• I think that this way you get, in some cases, an empty string ('') at the end of your output string. It might not be always the best solution for these cases. – Liad Magen Jul 15 '15 at 12:09

I think the simplest thing would be to Split and then Join.

string nameList = "Fred,Sam,Mike,Sarah";
string[] names = nameList.Split(',');
string quotedNames = "'" + string.Join("','", names) + "'";

I can't write C# code, but this simple JavaScript code is probably easy to adapt:

var s = "Fred,Sam,Mike,Sarah";
alert(s.replace(/\b/g, "'"));

It just replace bounds (start/end of string, transition from word chars non punctuation) by single quote.


Based off Jon Skeet's example, but modernized for .NET 4+:

// [ "foo", "bar" ] => "\"foo\"", "\"bar\""  
string.Join(", ", strList.Select(x => $"\"{x}\""));
string list = "Fred,Sam,Mike,Sarah";

string[] splitList = list.Split(',');

for (int i = 0; i < splitList.Length; i++)
    splitList[i] = String.Format("'{0}'", splitList[i]);

string newList = String.Join(",", splitList);

If you are using JSON, following function would help

var string[] keys = list.Split(',');

My Requirements:

  1. Separate items using commas.
  2. Wrap all items in list in double-quotes.
  3. Escape existing double-quotes in the string.
  4. Handle null-strings to avoid errors.
  5. Do not bother wrapping null-strings in double-quotes.
  6. Terminate with carriage-return and line-feed.

    string.Join(",", lCol.Select(s => s == null ? null : ("\"" + s.Replace("\"", "\"\"") + "\""))) + "\r\n";


The C# implementation of @PhiLho's JavaScript regular expression solution looks something like the following:

Regex regex = new Regex(
    | RegexOptions.Compiled

string list = "Fred,Sam,Mike,Sarah";
string newList = regex.Replace(list,"'");
  • Note that this solution fails is the items have spaces in them. In that case, the for loop solution starts to look a lot cleaner. – bdukes Oct 31 '08 at 16:23

My "less sophisticated" approach ... I suppose it's always good practice to use a StringBuilder because the list can be very large.

string list = "Fred,Sam,Mike,Sarah";
StringBuilder sb = new StringBuilder();

string[] listArray = list.Split(new char[] { ',' });

for (int i = 0; i < listArray.Length; i++)
    if (i != (listArray.Length - 1))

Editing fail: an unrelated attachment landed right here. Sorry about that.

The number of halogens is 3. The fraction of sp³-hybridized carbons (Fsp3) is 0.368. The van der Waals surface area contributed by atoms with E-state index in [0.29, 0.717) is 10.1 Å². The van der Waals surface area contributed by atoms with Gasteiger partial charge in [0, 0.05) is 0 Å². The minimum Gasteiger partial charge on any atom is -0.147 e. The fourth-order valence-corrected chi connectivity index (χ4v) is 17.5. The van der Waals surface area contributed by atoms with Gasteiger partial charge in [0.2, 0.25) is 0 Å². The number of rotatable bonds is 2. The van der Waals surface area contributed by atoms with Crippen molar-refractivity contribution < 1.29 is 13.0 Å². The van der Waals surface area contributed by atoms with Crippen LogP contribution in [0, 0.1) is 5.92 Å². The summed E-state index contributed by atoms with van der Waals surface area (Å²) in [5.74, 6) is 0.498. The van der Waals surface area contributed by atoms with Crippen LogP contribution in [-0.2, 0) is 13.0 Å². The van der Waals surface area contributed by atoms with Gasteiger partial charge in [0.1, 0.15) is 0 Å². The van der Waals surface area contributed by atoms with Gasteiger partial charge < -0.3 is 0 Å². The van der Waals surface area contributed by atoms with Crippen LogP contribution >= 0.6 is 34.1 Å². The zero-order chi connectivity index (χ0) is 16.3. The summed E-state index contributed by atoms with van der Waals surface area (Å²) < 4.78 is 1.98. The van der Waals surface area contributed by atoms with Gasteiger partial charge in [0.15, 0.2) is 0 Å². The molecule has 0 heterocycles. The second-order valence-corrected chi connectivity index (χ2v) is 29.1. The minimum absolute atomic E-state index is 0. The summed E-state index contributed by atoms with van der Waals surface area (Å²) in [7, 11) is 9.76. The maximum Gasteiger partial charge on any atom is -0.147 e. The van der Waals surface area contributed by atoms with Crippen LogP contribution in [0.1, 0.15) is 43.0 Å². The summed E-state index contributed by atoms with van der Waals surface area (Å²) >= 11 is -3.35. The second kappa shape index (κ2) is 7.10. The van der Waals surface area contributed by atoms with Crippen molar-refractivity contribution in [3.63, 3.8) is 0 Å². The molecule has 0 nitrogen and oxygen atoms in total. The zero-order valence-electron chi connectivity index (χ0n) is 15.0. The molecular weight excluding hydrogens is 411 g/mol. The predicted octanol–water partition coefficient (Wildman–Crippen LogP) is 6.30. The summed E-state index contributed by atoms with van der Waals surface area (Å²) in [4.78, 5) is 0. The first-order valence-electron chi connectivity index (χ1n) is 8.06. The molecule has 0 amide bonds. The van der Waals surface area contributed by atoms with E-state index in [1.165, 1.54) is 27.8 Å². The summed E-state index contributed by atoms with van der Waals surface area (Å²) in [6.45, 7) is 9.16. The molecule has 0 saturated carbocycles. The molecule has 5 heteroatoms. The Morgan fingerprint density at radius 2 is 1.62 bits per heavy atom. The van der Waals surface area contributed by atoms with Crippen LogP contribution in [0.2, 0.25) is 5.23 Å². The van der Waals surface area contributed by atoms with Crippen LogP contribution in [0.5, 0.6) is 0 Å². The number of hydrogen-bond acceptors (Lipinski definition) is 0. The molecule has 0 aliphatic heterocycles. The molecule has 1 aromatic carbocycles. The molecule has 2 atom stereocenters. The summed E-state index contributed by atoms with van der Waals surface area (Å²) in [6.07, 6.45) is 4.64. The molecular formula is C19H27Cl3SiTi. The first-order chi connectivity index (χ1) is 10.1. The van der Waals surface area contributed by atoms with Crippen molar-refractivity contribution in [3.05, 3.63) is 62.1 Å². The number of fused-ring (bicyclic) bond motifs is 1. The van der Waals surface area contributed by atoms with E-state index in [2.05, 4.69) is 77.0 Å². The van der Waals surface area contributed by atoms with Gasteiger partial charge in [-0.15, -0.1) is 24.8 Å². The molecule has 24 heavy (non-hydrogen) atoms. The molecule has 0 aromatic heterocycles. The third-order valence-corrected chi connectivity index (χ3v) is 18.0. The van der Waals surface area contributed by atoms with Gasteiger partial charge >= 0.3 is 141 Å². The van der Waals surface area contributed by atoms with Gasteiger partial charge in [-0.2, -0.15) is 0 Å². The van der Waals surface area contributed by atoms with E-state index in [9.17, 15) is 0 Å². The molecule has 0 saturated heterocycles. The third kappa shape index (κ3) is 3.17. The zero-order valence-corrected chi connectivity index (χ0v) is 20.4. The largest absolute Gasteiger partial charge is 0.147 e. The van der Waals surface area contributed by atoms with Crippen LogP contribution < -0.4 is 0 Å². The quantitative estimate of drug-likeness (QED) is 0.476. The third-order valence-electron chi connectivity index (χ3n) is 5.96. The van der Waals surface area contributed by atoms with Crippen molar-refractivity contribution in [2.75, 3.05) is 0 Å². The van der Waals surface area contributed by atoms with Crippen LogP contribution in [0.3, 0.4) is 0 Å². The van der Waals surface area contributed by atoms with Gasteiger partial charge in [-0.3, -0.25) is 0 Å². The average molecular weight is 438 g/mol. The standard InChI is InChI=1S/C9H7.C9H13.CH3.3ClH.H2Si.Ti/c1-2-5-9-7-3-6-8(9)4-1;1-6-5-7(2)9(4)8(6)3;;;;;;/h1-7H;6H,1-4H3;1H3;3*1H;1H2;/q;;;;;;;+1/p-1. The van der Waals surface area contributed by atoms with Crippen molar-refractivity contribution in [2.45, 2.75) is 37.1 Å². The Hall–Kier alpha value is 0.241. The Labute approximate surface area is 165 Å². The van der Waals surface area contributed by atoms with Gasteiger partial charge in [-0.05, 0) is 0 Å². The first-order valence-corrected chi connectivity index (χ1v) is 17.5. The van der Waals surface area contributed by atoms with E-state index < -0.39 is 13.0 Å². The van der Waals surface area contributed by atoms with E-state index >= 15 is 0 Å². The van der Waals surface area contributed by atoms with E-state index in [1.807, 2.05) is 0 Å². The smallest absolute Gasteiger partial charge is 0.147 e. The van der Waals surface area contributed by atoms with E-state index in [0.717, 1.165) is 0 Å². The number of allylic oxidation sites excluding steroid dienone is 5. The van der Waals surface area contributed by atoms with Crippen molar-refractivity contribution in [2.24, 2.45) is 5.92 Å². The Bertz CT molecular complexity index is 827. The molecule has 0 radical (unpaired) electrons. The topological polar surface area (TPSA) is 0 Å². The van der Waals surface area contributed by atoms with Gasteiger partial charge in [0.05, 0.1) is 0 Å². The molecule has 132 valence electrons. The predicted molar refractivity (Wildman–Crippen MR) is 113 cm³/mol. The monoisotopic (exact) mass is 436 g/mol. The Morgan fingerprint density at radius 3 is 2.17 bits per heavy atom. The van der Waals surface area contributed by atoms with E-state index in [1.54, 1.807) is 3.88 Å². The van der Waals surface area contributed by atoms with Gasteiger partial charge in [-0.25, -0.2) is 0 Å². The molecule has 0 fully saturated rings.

string newList = sb.ToString();

Are you going to be processing a lot of CSV? If so, you should also consider using a library to do this. Don't reinvent the wheel. Unfortunately I haven't found a library quite as simple as Python's CSV library, but I have seen FileHelpers (free) reviewed at MSDN Magazine and it looks pretty good. There are probably other free libraries out there as well. It all depends on how much processing you will be doing though. Often it grows and grows until you realize you would be better off using a library.


Here is a C# 6 solution using String Interpolation.

string newList = string.Join(",", list.Split(new char[] { ',' }, StringSplitOptions.RemoveEmptyEntries)
                       .Select(x => $"'{x}'")

Or, if you prefer the C# 5 option with String.Format:

string newList = string.Join(",", list.Split(new char[] { ',' }, StringSplitOptions.RemoveEmptyEntries)
                       .Select(x => String.Format("'{0}'", x))

Using the StringSplitOptions will remove any empty values so you won't have any empty quotes, if that's something you're trying to avoid.


I have found a new solution for this problem

I bind a list by selected items values from the grid using linq, after that added a comma delimited string for each string collections by using String.Join() properties.

String str1 = String.Empty;
String str2 = String.Empty;              
//str1 = String.Join(",", values); if you use this method,result "X,Y,Z"
     str1 =String.Join("'" + "," + "'", values);
//The result of str1 is "X','Y','Z"
     str2 = str1.Insert(0, "'").Insert(str1.Length+1, "'");
//The result of str2 is 'X','Y','Z'

I hope this will helpful !!!!!!


For people who love extension methods like me, here it is:

    public static string MethodA(this string[] array, string seperatedCharecter = "|")
        return array.Any() ? string.Join(seperatedCharecter, array) : string.Empty;

    public static string MethodB(this string[] array, string seperatedChar = "|")
        return array.Any() ? MethodA(array.Select(x => $"'{x}'").ToArray(), seperatedChar) : string.Empty;